Ninth-grader Alex Britton, and the friends he has made throughout North America with the help of Skype, offer insight into the challenges schools face in educating members of the so-called iGeneration.
A software entrepreneur at age 14, Alex learned how to develop iPhone apps by watching YouTube videos posted by other teens. He and his friends are living examples of the themes often spouted at ed-tech conferences and highlighted in research such as Project Tomorrow’s annual Speak Up survey: Many of today’s students are taking ownership of their own learning outside of school and are teaching each other through digital media … and educators will have to change their approach to instruction if they hope to engage this generation of youth.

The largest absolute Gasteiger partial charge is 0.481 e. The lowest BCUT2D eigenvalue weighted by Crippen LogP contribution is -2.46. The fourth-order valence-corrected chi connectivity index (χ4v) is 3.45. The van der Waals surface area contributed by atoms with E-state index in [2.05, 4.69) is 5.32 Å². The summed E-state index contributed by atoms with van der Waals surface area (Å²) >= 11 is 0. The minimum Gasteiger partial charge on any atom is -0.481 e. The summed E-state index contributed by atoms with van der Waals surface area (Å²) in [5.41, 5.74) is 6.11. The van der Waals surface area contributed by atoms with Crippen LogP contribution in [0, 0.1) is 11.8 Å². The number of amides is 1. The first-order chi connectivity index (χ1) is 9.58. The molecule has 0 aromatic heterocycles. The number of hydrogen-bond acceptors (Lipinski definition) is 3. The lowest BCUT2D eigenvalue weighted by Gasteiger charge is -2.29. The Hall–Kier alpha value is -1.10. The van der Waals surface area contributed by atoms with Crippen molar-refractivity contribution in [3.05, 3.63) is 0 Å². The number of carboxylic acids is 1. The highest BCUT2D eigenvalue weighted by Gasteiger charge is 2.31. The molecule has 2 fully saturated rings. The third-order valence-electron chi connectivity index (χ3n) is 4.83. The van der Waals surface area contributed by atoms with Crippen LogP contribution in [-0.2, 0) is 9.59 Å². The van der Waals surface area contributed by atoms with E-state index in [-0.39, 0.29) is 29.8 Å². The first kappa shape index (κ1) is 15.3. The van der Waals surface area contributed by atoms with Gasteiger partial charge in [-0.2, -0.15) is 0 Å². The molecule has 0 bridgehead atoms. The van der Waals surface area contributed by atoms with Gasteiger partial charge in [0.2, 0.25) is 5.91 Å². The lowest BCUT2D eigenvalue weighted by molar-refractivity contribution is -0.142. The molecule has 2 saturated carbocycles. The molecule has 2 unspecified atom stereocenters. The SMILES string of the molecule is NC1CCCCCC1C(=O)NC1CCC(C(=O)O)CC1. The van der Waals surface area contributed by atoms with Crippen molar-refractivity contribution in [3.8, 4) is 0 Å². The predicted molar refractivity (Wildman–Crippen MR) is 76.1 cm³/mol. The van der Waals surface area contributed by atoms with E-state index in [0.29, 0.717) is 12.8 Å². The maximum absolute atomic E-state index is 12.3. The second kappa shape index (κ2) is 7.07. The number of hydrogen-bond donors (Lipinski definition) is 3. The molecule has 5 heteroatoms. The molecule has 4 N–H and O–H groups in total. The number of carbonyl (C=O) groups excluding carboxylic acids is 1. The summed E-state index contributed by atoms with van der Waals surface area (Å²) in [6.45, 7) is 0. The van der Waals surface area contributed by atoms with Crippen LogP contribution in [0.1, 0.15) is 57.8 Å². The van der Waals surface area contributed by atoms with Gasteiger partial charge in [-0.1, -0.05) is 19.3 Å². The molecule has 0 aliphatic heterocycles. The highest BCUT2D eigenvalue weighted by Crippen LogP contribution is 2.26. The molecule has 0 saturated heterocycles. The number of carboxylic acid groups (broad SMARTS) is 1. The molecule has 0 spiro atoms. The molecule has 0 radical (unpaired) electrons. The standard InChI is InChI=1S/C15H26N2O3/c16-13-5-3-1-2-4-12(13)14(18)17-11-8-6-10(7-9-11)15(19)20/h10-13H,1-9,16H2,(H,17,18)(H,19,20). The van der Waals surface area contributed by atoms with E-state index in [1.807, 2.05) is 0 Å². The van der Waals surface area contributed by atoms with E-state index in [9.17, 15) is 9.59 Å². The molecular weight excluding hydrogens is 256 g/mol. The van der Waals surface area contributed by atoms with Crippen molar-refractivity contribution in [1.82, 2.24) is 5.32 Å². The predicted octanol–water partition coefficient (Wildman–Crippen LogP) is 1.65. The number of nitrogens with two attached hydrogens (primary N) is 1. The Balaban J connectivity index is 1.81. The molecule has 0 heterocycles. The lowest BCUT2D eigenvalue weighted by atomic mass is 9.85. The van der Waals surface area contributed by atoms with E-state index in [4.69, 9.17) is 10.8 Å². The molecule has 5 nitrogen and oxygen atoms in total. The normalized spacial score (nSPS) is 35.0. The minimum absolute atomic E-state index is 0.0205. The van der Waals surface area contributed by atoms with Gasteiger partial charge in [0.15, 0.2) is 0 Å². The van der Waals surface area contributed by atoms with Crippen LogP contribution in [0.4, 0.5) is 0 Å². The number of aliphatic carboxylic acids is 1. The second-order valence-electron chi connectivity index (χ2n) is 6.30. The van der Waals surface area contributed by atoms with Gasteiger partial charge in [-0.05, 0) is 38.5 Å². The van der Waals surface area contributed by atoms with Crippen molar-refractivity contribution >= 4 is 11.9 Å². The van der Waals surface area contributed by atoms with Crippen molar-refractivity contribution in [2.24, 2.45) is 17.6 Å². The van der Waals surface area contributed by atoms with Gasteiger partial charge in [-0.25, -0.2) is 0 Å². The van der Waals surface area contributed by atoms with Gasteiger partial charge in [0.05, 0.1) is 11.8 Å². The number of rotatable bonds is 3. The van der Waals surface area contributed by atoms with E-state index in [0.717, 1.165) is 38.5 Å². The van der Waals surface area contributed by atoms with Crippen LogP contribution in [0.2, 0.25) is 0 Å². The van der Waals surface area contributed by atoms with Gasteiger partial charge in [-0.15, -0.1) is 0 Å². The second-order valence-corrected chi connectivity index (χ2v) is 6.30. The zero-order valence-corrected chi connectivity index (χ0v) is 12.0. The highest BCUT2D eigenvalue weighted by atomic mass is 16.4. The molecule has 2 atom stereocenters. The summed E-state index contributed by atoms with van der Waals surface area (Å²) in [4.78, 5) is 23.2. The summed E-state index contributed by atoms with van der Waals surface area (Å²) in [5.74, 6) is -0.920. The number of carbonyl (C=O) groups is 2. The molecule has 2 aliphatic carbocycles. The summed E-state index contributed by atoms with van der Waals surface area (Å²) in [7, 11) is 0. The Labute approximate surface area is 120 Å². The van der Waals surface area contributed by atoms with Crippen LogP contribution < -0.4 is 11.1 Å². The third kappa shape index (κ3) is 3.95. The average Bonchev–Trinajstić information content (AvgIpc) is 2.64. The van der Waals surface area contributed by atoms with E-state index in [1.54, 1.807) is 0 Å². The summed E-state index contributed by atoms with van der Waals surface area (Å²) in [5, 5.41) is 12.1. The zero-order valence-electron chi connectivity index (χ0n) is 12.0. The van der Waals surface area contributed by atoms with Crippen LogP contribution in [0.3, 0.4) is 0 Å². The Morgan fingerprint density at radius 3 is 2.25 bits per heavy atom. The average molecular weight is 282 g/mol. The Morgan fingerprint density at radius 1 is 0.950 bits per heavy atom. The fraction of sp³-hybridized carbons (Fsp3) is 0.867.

Alex is now trying to put his most professional foot forward, so the teen recently took his Whoopee Cushion iPhone application off the market.
“I just want to be more professional, and be taken seriously,” said the Darien, Conn., teen, who spends his spare time creating programs for Apple products.
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Alex created his first app—the Whoopee Cushion—a year-and-a-half ago.
“I started out making YouTube videos, reviewing apps,” Alex said as he sat in front of a desk holding two Apple computers, an iPad, and an iPhone in his bedroom, which also serves as his office. “Then I started seeing videos of 14-year-olds—tutorials they made about how to make apps.”
“Thank God for YouTube,” said Alex’s father, Tony. “They just post these tutorials on there. It’s great. Some people learn with books, and some people learn this way.”